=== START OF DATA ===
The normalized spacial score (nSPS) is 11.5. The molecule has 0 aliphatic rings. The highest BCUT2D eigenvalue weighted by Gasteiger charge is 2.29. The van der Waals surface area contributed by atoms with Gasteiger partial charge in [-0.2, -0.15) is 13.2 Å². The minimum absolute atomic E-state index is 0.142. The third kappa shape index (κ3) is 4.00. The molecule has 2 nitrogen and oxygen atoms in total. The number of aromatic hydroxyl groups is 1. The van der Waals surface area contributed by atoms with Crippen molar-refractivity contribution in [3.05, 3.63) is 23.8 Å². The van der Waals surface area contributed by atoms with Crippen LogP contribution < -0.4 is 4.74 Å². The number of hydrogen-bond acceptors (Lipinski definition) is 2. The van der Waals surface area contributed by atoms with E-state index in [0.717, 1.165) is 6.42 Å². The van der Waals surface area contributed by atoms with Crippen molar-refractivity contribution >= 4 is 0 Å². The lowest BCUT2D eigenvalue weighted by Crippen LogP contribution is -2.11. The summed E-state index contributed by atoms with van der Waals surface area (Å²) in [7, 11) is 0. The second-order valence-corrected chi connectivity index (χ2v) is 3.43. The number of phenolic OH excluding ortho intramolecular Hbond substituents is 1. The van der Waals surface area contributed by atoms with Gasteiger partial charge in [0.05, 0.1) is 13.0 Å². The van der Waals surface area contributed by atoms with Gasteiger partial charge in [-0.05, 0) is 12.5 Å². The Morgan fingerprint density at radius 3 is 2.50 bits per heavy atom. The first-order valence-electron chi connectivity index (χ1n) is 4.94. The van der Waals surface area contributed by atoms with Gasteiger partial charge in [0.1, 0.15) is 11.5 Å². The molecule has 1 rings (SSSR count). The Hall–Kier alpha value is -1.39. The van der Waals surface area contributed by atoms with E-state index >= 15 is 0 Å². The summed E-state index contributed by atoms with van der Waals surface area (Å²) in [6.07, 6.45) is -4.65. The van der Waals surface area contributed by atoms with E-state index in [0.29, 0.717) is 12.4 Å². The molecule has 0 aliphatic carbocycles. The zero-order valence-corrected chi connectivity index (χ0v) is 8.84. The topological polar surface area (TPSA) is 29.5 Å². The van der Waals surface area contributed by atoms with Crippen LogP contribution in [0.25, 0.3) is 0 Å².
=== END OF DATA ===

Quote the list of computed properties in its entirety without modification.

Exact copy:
The normalized spacial score (nSPS) is 11.5. The molecule has 0 aliphatic rings. The highest BCUT2D eigenvalue weighted by Gasteiger charge is 2.29. The van der Waals surface area contributed by atoms with Gasteiger partial charge in [-0.2, -0.15) is 13.2 Å². The minimum absolute atomic E-state index is 0.142. The third kappa shape index (κ3) is 4.00. The molecule has 2 nitrogen and oxygen atoms in total. The number of aromatic hydroxyl groups is 1. The van der Waals surface area contributed by atoms with Crippen molar-refractivity contribution in [3.05, 3.63) is 23.8 Å². The van der Waals surface area contributed by atoms with Crippen LogP contribution < -0.4 is 4.74 Å². The number of hydrogen-bond acceptors (Lipinski definition) is 2. The van der Waals surface area contributed by atoms with E-state index in [0.717, 1.165) is 6.42 Å². The van der Waals surface area contributed by atoms with Crippen molar-refractivity contribution >= 4 is 0 Å². The lowest BCUT2D eigenvalue weighted by Crippen LogP contribution is -2.11. The summed E-state index contributed by atoms with van der Waals surface area (Å²) in [7, 11) is 0. The second-order valence-corrected chi connectivity index (χ2v) is 3.43. The number of phenolic OH excluding ortho intramolecular Hbond substituents is 1. The van der Waals surface area contributed by atoms with Gasteiger partial charge in [0.05, 0.1) is 13.0 Å². The van der Waals surface area contributed by atoms with Gasteiger partial charge in [-0.05, 0) is 12.5 Å². The Morgan fingerprint density at radius 3 is 2.50 bits per heavy atom. The first-order valence-electron chi connectivity index (χ1n) is 4.94. The van der Waals surface area contributed by atoms with Gasteiger partial charge in [0.1, 0.15) is 11.5 Å². The molecule has 1 rings (SSSR count). The Hall–Kier alpha value is -1.39. The van der Waals surface area contributed by atoms with E-state index >= 15 is 0 Å². The summed E-state index contributed by atoms with van der Waals surface area (Å²) in [6.07, 6.45) is -4.65. The van der Waals surface area contributed by atoms with E-state index in [0.29, 0.717) is 12.4 Å². The molecule has 0 aliphatic carbocycles. The zero-order valence-corrected chi connectivity index (χ0v) is 8.84. The topological polar surface area (TPSA) is 29.5 Å². The van der Waals surface area contributed by atoms with Crippen LogP contribution in [0.25, 0.3) is 0 Å².